Coach Clawson confirmed on his radio show on Wednesday evening what many were thinking throughout fall camp, and that is that Cade Carney will be Wake Forest’s starting tailback against Tulane on September 1st. Carney, a true freshman, beat out redshirt freshman Rocky Reid and sophomore Matt Colburn, though they will all get carries.
@CoachClawson confirms tonight "...@CadeCarney10 will start at tailback."@WakeFB @DemonDeacons #godeacs— Stan Cotten (@StanCottenWF) August 25, 2016
Carney enrolled early, participated in offseason conditioning and spring practice, and clearly made the most of his opportunity in a brief period of time. Despite being just a true freshman, he has a very solid frame at 5’11”, 215-pounds. The term workout warrior can be overused, but he deserves the moniker. Securing his commitment was a major recruiting win for Coach Clawson, as Carney also held scholarship offers from North Carolina, North Carolina State, Georgia Tech, South Carolina, and ECU.
Wake’s rushing attack in the second and final scrimmage was pretty decent. Carney ran 11 times for 44 yards , Reid carried the ball 5 times for 43 yards, and Colburn carried the ball 12 times for 78 yards, including a 59-yard touchdown run. Carney is not only a solid option from a running perspective, but he should be a legitimate receiving threat out of the backfield. He’s definitely the most athletic of the backs who are healthy, and I think he’s going to have a very good year. His ability to catch the ball out of the backfield could be a nice new wrinkle that Wake hasn’t had in recent seasons.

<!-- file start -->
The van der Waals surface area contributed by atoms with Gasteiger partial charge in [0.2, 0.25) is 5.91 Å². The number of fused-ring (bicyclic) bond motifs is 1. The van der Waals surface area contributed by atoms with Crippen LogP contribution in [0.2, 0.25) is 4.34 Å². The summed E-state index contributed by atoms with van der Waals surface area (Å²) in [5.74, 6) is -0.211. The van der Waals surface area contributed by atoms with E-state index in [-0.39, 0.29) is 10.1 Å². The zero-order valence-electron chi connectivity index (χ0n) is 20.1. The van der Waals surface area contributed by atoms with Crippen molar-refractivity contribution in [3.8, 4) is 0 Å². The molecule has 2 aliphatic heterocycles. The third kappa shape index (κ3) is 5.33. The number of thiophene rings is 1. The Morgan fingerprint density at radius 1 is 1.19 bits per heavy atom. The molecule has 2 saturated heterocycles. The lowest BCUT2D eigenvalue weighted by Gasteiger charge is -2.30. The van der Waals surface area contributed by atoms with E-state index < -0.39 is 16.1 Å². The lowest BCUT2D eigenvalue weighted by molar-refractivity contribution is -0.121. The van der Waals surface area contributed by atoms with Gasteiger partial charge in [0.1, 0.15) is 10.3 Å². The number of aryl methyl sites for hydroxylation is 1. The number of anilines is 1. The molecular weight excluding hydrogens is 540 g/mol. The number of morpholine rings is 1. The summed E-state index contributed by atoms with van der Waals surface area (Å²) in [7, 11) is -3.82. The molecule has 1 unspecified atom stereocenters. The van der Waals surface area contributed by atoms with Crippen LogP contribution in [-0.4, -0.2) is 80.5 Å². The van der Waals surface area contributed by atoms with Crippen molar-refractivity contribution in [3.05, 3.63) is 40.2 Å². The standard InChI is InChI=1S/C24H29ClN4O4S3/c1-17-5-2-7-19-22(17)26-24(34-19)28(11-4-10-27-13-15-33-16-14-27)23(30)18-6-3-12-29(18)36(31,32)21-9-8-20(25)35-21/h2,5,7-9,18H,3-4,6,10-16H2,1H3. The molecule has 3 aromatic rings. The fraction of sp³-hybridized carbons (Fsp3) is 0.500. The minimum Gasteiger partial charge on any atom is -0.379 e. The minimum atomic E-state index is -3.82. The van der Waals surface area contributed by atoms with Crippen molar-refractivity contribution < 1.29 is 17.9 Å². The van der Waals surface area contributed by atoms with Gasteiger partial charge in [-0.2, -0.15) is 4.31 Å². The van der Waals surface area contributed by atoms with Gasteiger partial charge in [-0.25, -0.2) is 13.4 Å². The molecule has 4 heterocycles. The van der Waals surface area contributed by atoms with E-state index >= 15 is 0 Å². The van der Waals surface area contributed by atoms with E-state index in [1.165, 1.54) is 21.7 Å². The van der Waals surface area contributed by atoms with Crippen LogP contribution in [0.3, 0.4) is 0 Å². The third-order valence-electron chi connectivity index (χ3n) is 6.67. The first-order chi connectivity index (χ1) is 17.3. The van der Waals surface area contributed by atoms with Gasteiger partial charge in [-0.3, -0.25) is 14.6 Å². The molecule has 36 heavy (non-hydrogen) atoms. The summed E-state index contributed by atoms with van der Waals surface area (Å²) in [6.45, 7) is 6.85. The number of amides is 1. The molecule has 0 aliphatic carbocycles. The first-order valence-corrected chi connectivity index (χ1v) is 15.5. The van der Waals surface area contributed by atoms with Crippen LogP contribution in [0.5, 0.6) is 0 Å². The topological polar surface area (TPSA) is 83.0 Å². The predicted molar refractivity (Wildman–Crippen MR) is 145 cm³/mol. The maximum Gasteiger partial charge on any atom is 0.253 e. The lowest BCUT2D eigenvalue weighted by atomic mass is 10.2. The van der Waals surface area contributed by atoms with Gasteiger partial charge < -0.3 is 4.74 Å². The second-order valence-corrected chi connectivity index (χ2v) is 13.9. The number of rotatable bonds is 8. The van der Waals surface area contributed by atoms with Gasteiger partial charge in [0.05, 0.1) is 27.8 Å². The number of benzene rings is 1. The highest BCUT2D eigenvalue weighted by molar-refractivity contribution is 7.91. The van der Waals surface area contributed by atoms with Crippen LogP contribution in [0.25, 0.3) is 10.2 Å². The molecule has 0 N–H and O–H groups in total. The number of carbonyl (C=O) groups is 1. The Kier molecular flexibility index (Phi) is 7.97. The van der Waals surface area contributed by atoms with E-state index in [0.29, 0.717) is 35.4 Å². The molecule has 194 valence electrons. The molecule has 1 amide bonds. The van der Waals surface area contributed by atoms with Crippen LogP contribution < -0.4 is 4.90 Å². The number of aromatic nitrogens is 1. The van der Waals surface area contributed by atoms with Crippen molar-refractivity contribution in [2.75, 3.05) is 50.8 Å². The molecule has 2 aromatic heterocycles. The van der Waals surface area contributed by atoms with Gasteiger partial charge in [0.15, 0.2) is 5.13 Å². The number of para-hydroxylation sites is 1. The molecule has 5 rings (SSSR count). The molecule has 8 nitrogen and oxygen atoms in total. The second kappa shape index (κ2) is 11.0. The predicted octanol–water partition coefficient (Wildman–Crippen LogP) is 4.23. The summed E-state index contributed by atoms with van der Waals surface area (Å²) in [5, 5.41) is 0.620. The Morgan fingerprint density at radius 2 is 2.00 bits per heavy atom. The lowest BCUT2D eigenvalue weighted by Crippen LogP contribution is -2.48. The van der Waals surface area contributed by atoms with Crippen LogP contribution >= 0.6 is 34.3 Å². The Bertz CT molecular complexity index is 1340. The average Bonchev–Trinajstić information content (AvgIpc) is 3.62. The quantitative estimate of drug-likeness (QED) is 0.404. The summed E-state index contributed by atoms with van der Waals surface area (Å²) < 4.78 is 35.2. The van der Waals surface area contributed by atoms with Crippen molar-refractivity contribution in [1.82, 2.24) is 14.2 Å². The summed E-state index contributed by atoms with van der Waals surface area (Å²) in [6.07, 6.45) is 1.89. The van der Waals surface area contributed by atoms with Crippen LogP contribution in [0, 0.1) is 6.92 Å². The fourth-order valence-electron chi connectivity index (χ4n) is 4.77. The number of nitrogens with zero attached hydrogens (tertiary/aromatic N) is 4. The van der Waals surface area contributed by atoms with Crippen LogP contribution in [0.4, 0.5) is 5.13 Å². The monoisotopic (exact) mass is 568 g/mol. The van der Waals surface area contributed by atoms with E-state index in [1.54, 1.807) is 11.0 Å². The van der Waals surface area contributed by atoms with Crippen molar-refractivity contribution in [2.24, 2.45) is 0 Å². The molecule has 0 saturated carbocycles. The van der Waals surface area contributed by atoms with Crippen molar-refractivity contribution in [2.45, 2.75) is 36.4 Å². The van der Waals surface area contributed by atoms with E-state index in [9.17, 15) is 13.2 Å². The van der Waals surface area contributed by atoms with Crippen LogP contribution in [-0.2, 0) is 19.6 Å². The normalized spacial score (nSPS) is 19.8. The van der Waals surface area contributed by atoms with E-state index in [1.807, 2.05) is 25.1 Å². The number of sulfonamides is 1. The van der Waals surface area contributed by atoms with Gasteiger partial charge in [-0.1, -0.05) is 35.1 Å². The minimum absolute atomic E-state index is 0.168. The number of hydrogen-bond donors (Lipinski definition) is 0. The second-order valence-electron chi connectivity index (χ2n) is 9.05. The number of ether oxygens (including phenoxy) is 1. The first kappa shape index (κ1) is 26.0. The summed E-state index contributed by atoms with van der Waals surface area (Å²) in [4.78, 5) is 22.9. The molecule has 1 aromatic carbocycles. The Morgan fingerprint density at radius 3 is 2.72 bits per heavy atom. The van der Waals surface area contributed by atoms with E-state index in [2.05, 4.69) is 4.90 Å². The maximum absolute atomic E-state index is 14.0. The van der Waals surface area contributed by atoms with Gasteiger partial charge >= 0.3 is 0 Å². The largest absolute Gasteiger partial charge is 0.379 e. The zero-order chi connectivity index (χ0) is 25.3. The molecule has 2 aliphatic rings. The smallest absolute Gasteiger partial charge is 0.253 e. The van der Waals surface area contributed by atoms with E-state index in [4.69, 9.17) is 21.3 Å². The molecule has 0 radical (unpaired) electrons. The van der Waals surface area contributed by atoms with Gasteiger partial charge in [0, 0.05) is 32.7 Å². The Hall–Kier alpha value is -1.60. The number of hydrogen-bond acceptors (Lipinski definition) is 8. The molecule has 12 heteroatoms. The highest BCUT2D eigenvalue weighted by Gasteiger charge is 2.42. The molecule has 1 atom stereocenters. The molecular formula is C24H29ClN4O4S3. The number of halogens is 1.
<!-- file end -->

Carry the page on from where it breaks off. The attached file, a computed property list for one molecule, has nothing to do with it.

I wasn’t initially sure that Carney would even play running back for Wake Forest, as I saw him more in the “athlete” role, but one of the reasons he came to Wake was because Clawson promised him an opportunity to play running back. Clawson was absolutely a man of his word, and Carney took full advantage of the opportunity he was given.
Wake Forest probably isn’t going to play many true freshman this year, and that says a few things. First is that Wake Forest now has sufficient depth to where Clawson and his staff can afford to redshirt more players, and become even more of a player development program. But this also says that if you are good enough you will play, regardless of your class. Carney won this competition no because of necessity, but because of talent, hard work and preparation.
I’m very eager to watch him play next Thursday night, because I think he’s going to have a great debut under the bright lights of BB&T Field.